Here are a few pictures of the process. I wonder if that pin I found in the electrical connector had anything to do with the melted wiring?
I removed the light, since I didn’t trust the wiring and I don’t like the front mounted lights anyway. I wrapped a gold ribbon bandage over the holes. In case you were wondering, no, I don’t stick pins in it. I sew with a bright lamp nearby, and without the light cover in the way to cast a shadow, there is enough light on the needle area. The blue tape on the stitch length adjuster has the stitch lengths marked in millimeters. I’m trying to think of a more attractive option to mark the stitch lengths, but the blue tape works for now. The sewing machine is on a temporary cobbled together table top, which sits on a treadle base I just found on Craigslist for $25. Eventually I’ll find or make a better table top.
A couple of things I learned while cleaning up this machine:
Don’t put gear lubricant on the gears of a Singer 201! They want oil. In a very un-me-like fashion, I started cleaning and oiling without reading the manual first, and since I saw some old grease in the lower right gear cover, I proceeded to put gear lubricant on all of the gears. I noticed a significant increase in the amount of force necessary to turn the handwheel. Then I read the manual, and it says to OIL the gears, so I had to clean off all of the goop and put sewing machine oil on the gears. The sewing machine turned much more easily after I cleaned off the lubricant and oiled the gears.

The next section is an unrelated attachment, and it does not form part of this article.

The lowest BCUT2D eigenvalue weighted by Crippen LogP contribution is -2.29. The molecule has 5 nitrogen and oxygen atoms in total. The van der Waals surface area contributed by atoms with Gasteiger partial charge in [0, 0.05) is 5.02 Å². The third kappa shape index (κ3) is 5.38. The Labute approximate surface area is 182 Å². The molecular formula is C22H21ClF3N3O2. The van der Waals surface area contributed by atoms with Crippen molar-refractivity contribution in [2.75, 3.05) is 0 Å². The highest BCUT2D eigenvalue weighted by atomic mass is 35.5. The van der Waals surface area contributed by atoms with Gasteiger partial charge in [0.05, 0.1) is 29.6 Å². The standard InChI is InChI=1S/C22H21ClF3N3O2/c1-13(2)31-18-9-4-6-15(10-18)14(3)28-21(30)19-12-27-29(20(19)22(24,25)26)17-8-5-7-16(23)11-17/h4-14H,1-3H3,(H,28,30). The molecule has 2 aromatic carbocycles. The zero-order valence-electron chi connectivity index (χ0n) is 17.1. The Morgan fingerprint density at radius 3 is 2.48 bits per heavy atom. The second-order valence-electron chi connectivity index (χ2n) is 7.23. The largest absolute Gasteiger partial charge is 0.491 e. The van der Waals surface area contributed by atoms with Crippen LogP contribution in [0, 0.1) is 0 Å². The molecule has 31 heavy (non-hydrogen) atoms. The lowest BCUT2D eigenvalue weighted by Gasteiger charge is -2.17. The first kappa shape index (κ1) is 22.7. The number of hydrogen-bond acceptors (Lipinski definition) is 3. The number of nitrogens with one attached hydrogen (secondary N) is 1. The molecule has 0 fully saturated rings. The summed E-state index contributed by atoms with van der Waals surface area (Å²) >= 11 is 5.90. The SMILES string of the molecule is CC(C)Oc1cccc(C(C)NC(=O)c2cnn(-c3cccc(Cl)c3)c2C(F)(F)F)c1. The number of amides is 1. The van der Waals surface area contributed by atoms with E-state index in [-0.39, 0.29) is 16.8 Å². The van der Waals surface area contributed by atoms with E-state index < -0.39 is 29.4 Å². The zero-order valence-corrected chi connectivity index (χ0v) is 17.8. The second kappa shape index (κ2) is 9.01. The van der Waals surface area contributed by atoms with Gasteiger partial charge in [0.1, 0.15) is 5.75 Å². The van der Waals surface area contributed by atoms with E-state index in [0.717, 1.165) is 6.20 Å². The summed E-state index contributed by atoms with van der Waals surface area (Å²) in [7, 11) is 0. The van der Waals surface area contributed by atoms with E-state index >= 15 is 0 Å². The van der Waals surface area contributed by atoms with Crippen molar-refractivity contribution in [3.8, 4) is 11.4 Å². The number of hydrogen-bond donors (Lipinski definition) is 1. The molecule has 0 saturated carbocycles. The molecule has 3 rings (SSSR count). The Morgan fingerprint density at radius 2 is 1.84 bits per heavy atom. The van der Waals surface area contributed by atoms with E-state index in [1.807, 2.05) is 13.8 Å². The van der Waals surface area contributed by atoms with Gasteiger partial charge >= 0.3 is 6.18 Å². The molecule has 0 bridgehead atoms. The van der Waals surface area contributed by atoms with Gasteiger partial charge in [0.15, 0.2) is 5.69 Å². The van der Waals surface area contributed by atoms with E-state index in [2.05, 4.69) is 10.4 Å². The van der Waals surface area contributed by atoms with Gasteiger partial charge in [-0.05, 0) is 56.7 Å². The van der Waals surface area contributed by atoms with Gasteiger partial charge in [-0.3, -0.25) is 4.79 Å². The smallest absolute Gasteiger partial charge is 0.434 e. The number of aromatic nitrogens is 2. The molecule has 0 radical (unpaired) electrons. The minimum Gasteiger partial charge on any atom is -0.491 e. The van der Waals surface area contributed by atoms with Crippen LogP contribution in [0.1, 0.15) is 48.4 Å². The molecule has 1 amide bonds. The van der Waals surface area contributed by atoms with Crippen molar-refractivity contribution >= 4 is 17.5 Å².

Here is a very good guide for removing and replacing the 201’s bobbin case. It is much easier to understand than the directions in the manual.
The Singer 201 is often called the best quality home sewing machine Singer ever made and sewing on it is compared to driving a luxury car. After sewing on my 201, I absolutely agree. Everything is sturdy, machined perfectly, and the gear drive makes it sew very smoothly. It does great with both thick and thin fabric, and it is an absolute joy to sew with.
Usually after buying a vintage machine, I feel the need to get a parts machine to go with it. However, the 201 is so well built and sturdy I don’t think I’ll need a parts machine. I look at it, and think “What could possibly break?” Maybe the check spring on the tension assembly might need replacing in a few decades, but I already have parts machines that have the same spring. If I happen to run across a 201-1 or 201-3 at a good price, I’m not sure I’d be able to resist buying it, though.
I had a conversation with my husband that went something like
DH: So, now that you have the best sewing machine ever made, can you stop buying sewing machines?
ME: Of course not.
Although, maybe I should TRY to stop. I’m running out of places to stash sewing machines.